1. Physical properties and consumer acceptance of amaranth-navy bean composites in cookie formulations. Amaranth-navy composites were developed using gluten free amaranth flour (Salvia hispanica L.) containing essential amino acids and minerals with navy bean flour known for dietary fiber and vitamins. Amaranth-navy bean composites were used in sugar cookies for improving nutritional and physical properties. Agricultural Research Service researchers in Peoria, Illinois, found that navy bean and its composites had higher water holding capacities (WHC), which is a very important parameter of texture and mouth feel of cookies, compared to wheat flour, and the increased WHC was observed as the amount of navy bean flours increased in composites. The flavorings with vanilla, cinnamon, and almond extracts improved sensory scores that were close to the cookies with wheat flour and higher than the cookies using same formula without flavoring. This study demonstrated that heart-healthy amaranth-navy bean composites can be used successfully in baking goods formulations for the health food market.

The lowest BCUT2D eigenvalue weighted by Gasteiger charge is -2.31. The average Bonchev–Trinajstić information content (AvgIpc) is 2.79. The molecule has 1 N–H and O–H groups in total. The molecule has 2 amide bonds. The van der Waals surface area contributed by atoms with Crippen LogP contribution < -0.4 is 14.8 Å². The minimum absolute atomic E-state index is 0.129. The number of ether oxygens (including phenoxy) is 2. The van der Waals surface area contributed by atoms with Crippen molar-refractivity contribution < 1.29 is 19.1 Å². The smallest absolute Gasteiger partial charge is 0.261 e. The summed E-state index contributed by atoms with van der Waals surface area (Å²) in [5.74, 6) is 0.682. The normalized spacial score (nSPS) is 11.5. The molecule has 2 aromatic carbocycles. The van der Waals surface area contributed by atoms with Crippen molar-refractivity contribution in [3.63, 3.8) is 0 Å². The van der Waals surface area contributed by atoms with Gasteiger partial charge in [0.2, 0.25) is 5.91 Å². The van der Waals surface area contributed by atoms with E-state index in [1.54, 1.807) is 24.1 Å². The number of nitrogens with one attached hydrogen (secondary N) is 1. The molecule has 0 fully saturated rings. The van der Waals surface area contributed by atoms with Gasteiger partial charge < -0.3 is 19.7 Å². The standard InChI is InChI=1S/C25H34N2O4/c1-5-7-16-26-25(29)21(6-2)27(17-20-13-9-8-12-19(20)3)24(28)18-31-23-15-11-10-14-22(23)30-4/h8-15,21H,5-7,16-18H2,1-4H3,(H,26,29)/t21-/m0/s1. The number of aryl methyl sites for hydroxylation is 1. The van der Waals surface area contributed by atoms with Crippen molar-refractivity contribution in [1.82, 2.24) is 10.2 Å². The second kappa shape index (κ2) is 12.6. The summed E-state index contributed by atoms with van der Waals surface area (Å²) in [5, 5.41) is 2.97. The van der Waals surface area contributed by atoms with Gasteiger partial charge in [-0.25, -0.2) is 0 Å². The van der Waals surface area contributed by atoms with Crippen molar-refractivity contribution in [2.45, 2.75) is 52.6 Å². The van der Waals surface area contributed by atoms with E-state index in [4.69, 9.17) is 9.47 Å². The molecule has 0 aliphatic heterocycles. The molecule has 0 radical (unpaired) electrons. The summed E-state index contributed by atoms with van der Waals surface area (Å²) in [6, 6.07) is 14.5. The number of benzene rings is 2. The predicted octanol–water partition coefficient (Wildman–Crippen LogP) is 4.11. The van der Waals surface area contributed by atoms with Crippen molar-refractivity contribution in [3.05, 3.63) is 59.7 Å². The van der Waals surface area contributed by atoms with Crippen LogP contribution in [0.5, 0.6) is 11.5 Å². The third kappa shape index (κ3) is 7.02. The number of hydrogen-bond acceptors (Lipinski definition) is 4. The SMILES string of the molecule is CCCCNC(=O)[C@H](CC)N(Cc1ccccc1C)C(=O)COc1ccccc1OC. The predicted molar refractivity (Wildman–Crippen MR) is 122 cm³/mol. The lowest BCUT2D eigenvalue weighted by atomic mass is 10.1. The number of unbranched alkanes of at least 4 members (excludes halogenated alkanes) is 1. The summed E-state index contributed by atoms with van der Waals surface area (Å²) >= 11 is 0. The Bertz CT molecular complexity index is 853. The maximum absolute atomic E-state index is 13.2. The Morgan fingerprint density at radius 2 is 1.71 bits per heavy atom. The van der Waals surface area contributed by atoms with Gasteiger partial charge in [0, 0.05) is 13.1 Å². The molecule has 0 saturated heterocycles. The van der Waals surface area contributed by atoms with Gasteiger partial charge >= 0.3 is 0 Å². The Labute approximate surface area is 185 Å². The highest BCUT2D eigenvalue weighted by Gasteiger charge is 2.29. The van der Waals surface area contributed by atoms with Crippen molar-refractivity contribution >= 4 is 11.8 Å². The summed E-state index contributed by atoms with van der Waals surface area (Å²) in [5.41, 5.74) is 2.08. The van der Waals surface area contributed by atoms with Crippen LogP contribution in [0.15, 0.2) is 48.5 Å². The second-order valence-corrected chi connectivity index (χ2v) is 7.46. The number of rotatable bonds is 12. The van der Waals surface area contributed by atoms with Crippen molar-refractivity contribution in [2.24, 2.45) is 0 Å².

2. Development of amaranth-oat composites for wheat flour replacement. Replacement of wheat flour was developed using gluten free amaranth flour containing essential amino acids and minerals with oat products containing beta-glucan, known for lowering blood cholesterol. Amaranth flour and oat bran concentrate (OBC) composites (1:4) were processed using different technologies, including dry mixing, baking, steaming, cold wet blending, homogenization with cold water, and homogenization with hot water. Agricultural Research Service researchers in Peoria, Illinois, showed results that water holding capacities, pasting, and rheological properties, which are important parameters for processing in an industrial setting and handling, and consumers’ sensory responses, were dramatically increased by wet blended, homogenization with cold water, and homogenization with hot water followed by drum drying. The processing procedures created dissimilar physical properties that will enhance the application of ancient grains and oat for functional foods that are suitable for people who are gluten-intolerant. This line of composites can be used to replace wheat flour in many baking foods, potentially creating a new market for gluten-free and health food markets.